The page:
Eating speed can also contribute to choke. Cubitt said stabled horses chew their food approximately half as many times as horses at pasture, who graze throughout the day. Even if you feed unlimited hay on the ground in the stall in order to mimic grazing, it’s different to chew hay than grass, according to Cubitt. “Grass has more moisture, and the fiber is a lot more digestible, so it’s going to take a lot longer to chew,” she explained.

“But it’s also different because when you decrease a horse’s stress levels, you slow down their rate of intake,” she continued. “We’ve got such a skewed idea of what unstressed, normal horses look like because most of our horses are never in that state. Sometimes even if you put your horse out in a pasture, it’s stressed because it’s never known that environment. But if you could see that same horse raised in a pasture get put in a stable, I guarantee you’d say, ‘Oh my, that horse is stressed!’ The more they feel comfortable, the more they’re just slowly chewing away. But when they’re stressed, they consume their food quicker.”

Cubitt also pointed out that horses in stalls generally don’t have access to constant food, which means they’re relying on humans to deliver meals throughout the day.

“If they don’t have food in front of them all the time, they don’t know when the next meal is coming,” she said. “So we have these horses that eat very quickly.”

But Soaking Makes Sense

For most horses—those without a risk factor like compromised teeth, a tendency to bolt their food, or a history of choke or impaction—feeding dry beet pulp poses little risk.

If you do want to feed it dry—due to factors like time constraints and weather conditions, it may make sense to opt for shredded beet pulp over pellets. A 2019 study led by Pauline Grimm, Ph.D., in France showed that while no horses in the study choked after being fed a significant amount of dry beet pulp, they did eat dry beet pulp pellets much more quickly than soaked pellets or dry shreds.

But if you can soak beet pulp, you probably should.

Bucketbeetpulploushin
While soaking beet pulp may not be strictly necessary, there’s no downside to doing so.

“I recommend wetting everything—wet the beet pulp, wet the pellets, wet the hay,” Cubitt said. “Wetting it slows down rate of intake, which goes back to mimicking that slow grazing behavior, and it decreases the risk of impaction because you’re keeping the stomach moist, which helps replace some of the moisture horses get out at pasture from the grass that they’re not getting out of hay.”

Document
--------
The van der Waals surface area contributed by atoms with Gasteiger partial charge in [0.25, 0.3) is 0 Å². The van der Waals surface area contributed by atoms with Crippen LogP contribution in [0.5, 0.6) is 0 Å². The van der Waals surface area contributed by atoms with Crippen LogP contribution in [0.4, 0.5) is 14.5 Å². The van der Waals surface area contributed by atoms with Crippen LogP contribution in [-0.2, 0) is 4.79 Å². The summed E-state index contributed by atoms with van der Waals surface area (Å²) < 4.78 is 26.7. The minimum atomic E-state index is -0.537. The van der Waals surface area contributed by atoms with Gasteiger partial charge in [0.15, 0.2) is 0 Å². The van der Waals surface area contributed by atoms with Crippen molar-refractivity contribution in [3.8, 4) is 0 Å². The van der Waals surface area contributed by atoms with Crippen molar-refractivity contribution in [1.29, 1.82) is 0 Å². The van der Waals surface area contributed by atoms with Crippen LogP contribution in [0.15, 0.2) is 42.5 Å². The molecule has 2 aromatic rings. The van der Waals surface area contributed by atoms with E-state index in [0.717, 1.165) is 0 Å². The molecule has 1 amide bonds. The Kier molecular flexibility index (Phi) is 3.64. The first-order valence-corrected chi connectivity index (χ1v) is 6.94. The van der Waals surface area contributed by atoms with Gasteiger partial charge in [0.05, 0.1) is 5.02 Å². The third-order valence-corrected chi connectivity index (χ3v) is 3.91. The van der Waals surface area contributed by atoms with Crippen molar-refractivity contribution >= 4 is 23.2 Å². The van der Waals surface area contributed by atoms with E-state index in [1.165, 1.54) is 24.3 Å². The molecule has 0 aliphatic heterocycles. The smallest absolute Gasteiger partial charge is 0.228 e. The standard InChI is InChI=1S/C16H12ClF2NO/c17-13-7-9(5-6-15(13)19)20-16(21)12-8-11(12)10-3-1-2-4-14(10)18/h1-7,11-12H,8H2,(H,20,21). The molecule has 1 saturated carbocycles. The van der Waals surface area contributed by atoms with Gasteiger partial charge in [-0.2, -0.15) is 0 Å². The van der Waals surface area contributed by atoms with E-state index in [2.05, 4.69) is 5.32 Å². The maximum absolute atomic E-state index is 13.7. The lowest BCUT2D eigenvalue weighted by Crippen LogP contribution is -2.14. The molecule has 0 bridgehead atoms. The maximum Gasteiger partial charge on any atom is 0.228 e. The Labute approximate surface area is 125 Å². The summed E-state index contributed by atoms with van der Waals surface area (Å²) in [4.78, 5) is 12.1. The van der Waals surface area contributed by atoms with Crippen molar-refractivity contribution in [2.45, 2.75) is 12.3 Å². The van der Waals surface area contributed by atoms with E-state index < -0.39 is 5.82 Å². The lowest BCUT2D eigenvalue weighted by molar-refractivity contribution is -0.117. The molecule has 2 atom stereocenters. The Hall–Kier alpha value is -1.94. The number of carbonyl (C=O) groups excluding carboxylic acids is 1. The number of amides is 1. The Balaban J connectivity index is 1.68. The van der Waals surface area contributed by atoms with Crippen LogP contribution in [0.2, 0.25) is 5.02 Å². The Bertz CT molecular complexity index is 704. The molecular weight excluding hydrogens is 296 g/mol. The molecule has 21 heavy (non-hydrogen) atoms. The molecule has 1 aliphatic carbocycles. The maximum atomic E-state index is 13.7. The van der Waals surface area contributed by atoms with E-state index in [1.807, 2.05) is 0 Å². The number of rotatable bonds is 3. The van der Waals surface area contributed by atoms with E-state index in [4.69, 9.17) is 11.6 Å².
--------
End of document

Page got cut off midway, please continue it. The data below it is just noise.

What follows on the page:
Cubitt also recommends soaking other high-fiber forage replacements like alfalfa cubes, which, unlike beet pulp, can be hard and unpalatable if fed dry. However, like beet pulp, alfalfa cubes and pellets pose no risk to the digestive tract due to their propensity to swell.

Most of all, Cubitt stressed the importance of debunking myths surrounding beet pulp—myths that distract attention from the more common culprits of poor digestive health in horses and may prevent caretakers from choosing this valuable forage substitute.

“People say, ‘I won’t feed pellets,’ or ‘I won’t feed beet pulp’—they choose a thing that they won’t feed because it’s going to cause the horse to choke or do some horrible thing,” Cubitt said. “But nothing’s to do with what you’re feeding—horses will choke on grass if they’re hungry enough! Everything we do when we’re feeding horses, we
have to think about how can we make this mimic natural
equine feeding behavior.”

Is there a common practice in the horse world that you’ve always wondered about? Send your question to slieser@coth.com, and we might publish the answer in this series.


This article ran in the Oct. 5 & 12, 2020, issue of The Chronicle of the Horse.